The Tsáchila Recommended read

From the 16th to the 20th Century, missionaries and explorers reported finding bare-chested, black toothed natives in the hot, rainy, snake infested country behind the Western Cordillera. The men were striped like jaguars, wore silver wrist bands, and jangled with feathers, bird bones, and Achiote seeds. They painted and sculpted their hair in such a way that they appeared to be wearing shiny, red, leaf-shaped helmets tilted forward over bald heads.

The Tsáchila, as they called themselves were referred to by the settlers as the Colorados for their colorful hair and clothing. The red hair dye, derived from extract of Achiote, accentuated their identification with the Achiote seed. The home was a seed pod, providing a foundation from which its members, like seeds, could go out and plant themselves in the world.

For them, the world was full of treacherous spirits and demons that could bring luck or make people sick by stealing their souls. The universe was ruled over by a sky god seated in a thrown of clouds. Shamans, the most revered members of society, were in charge of convening with the gods, rescuing souls of the sick, bestowing luck, and foretelling the future. In order to gain access to the supernatural world, Shamans used a combination of the hallucinogenic extract of the Ayahuasca and special artifacts, including volcanic rocks pulled from the mouths of Cotopaxi and Chimbazo.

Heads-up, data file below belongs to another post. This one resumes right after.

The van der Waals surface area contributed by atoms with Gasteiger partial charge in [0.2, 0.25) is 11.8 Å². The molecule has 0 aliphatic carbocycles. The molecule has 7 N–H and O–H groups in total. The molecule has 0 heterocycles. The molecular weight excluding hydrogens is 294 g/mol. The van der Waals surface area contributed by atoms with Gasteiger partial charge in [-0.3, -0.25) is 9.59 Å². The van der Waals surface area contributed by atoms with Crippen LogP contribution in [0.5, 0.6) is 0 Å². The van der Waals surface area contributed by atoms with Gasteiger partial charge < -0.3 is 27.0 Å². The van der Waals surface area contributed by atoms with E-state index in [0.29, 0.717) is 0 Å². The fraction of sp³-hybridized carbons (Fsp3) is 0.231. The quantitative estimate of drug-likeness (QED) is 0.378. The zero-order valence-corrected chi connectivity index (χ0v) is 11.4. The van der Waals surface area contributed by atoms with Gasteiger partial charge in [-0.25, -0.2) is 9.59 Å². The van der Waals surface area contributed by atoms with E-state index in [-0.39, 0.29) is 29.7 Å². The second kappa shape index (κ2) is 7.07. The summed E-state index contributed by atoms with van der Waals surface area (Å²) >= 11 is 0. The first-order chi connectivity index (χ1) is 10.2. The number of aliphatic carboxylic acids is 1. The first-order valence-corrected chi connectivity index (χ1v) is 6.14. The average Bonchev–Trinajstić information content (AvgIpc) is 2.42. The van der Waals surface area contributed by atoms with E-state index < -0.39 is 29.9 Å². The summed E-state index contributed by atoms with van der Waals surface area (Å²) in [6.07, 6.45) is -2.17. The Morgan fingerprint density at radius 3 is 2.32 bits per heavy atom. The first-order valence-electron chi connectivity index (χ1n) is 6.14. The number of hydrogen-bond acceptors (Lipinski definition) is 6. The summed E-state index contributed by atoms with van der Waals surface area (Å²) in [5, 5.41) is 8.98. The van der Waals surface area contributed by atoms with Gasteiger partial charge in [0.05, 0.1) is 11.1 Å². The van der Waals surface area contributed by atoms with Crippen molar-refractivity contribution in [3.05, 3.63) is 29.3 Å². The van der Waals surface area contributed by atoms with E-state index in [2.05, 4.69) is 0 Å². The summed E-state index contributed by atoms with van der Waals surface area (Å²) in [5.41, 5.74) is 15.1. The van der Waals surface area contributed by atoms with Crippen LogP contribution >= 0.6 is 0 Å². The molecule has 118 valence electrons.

As late as the 18th Century, the Tsáchila numbered in the tens of thousands. Due to the treacherousness of their territory, they were never conquered by the Incas or the Spanish. They spanned over a large area, where they cultivated exotic fruits—guayabo, banano, sugar cane, pineapple—and dined on animals and fish easily plucked from the surrounding forest. Archeological remnants suggest that they had an extensive knowledge of astronomy.

Their population and territory have been drastically reduced over the centuries by disease and settlement; today, they occupy just eight small reservations. Their ancient dominion over the region lingers on in the name of its main city, Santo Domingo de los Colorados. The Tscáchila man in his characteristic striped kilt and red hair style pops up on the sides of trucks and consumer product packaging around the city, near which the last Tscáchila communities struggle to preserve what they can of their native heritage.

Go to top